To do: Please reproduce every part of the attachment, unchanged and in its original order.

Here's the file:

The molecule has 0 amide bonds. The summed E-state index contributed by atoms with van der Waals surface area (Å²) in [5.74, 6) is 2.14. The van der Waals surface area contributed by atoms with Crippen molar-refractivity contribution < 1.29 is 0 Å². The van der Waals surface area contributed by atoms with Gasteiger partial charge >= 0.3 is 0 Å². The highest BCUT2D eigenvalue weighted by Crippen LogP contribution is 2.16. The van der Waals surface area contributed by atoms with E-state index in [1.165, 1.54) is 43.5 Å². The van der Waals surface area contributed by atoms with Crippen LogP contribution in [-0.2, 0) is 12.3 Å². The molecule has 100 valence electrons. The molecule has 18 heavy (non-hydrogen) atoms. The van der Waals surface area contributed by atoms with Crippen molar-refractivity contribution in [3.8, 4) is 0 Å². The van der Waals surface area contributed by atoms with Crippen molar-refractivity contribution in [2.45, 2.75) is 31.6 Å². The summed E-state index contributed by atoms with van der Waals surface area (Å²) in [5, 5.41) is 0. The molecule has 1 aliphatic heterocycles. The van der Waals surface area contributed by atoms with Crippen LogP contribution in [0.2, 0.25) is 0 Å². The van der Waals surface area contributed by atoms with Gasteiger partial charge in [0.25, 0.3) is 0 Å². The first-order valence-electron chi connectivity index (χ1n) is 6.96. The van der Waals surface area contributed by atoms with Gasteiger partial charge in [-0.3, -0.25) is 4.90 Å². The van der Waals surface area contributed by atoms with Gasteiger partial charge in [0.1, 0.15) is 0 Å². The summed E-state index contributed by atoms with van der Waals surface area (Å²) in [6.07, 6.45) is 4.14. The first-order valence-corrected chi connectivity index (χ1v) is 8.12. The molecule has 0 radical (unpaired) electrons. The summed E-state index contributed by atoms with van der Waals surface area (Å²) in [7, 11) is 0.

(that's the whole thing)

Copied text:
The molecule has 0 amide bonds. The summed E-state index contributed by atoms with van der Waals surface area (Å²) in [5.74, 6) is 2.14. The van der Waals surface area contributed by atoms with Crippen molar-refractivity contribution < 1.29 is 0 Å². The van der Waals surface area contributed by atoms with Gasteiger partial charge >= 0.3 is 0 Å². The highest BCUT2D eigenvalue weighted by Crippen LogP contribution is 2.16. The van der Waals surface area contributed by atoms with E-state index in [1.165, 1.54) is 43.5 Å². The van der Waals surface area contributed by atoms with Crippen LogP contribution in [-0.2, 0) is 12.3 Å². The molecule has 100 valence electrons. The molecule has 18 heavy (non-hydrogen) atoms. The van der Waals surface area contributed by atoms with Crippen molar-refractivity contribution in [3.8, 4) is 0 Å². The van der Waals surface area contributed by atoms with Crippen molar-refractivity contribution in [2.45, 2.75) is 31.6 Å². The summed E-state index contributed by atoms with van der Waals surface area (Å²) in [5, 5.41) is 0. The molecule has 1 aliphatic heterocycles. The van der Waals surface area contributed by atoms with Crippen LogP contribution in [0.2, 0.25) is 0 Å². The van der Waals surface area contributed by atoms with Gasteiger partial charge in [0.25, 0.3) is 0 Å². The first-order valence-electron chi connectivity index (χ1n) is 6.96. The van der Waals surface area contributed by atoms with Gasteiger partial charge in [-0.3, -0.25) is 4.90 Å². The van der Waals surface area contributed by atoms with Gasteiger partial charge in [0.1, 0.15) is 0 Å². The summed E-state index contributed by atoms with van der Waals surface area (Å²) in [6.07, 6.45) is 4.14. The first-order valence-corrected chi connectivity index (χ1v) is 8.12. The molecule has 0 radical (unpaired) electrons. The summed E-state index contributed by atoms with van der Waals surface area (Å²) in [7, 11) is 0.